Fig. 5
Fig. 5

a Bi L3-edge XANES spectra of BFAxO (0 ≤ x ≤ 0.1) and reference Bi2O3. b XANES spectrum in the range of 13,400–13,480 eV. c Enlarged view of the peak D and peak E

Fourier transform of Bi L3-edge EXAFS radial distribution functions is performed, as shown in Fig. 6a. A high-intensity peak located at around 1.618 Å corresponds to the nearest Bi-O coordination shell (surrounded by the dash line), which is a result from scattering from the nearest-neighbor atomic shell of Bi, i.e., oxygen anions. However, the position of Bi-O bond shifts toward larger R values for the doped samples (see Table 5 in Fig. 6). This indicates that the substitution of Al for Fe could affect the nearest-neighbor local structure of the central Bi atom. It also indicates the extension of Bi-O bond length. The peak intensity of the Bi-O distribution exhibited a small increase with increasing Al content, which suggests that the iron-neighboring structure of Bi-O has changed. Figure 6b shows the Bi L3-edge k3 × χ(k) EXAFS spectra with a k space of 0–14 Å−1. From Fig. 6b, it can be seen that all the spectra shape shows similar patterns except some error noises. The error noises are observed in the k space of 12–14 Å−1 (surrounded by the dash line). This result may imply that the k3 × χ(k) EXAFS function of the center Bi atoms has changed with Al doping. This also suggests that the B-site Al substitution influences short-range structural disordering.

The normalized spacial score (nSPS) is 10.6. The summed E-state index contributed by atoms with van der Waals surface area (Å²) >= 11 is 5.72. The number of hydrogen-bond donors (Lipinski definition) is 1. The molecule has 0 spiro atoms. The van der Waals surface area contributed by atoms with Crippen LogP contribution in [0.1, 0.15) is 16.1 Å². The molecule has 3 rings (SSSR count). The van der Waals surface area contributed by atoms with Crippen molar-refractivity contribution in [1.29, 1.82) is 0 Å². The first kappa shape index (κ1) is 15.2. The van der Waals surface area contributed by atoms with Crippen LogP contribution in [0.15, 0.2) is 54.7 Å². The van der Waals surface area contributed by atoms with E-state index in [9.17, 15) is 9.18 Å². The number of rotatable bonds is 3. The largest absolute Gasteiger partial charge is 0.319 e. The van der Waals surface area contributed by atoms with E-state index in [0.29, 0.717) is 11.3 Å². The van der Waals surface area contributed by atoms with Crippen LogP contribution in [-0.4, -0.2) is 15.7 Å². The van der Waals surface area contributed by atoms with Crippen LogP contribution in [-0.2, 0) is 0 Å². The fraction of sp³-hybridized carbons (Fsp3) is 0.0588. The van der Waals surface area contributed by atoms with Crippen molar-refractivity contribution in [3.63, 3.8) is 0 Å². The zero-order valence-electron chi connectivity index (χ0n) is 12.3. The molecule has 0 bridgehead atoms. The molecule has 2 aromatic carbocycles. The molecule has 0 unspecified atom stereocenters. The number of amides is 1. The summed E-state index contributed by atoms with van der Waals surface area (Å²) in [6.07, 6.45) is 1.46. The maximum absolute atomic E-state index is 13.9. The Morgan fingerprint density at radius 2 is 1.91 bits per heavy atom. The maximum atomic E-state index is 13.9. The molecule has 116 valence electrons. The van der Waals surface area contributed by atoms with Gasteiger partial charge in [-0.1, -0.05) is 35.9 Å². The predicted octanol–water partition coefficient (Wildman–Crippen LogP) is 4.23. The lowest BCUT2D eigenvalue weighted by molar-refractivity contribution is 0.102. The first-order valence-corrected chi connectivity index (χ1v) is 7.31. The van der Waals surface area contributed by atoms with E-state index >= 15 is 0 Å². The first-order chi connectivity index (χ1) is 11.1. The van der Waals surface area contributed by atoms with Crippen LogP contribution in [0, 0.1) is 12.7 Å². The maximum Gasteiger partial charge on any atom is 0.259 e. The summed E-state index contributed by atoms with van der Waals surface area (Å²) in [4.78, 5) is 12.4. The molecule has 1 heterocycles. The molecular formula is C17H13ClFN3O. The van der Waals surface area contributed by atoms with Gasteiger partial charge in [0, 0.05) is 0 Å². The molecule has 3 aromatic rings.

Fig. 6
Fig. 6

a Fourier transforms of Bi L3-edge k3-weighted EXAFS data, for the BFAxO (0 ≤ x ≤ 0.1). b EXAFS χ(k) × k3 spectra of BFAxO (0 ≤ x ≤ 0.1). The spectra were aligned along the Y-axis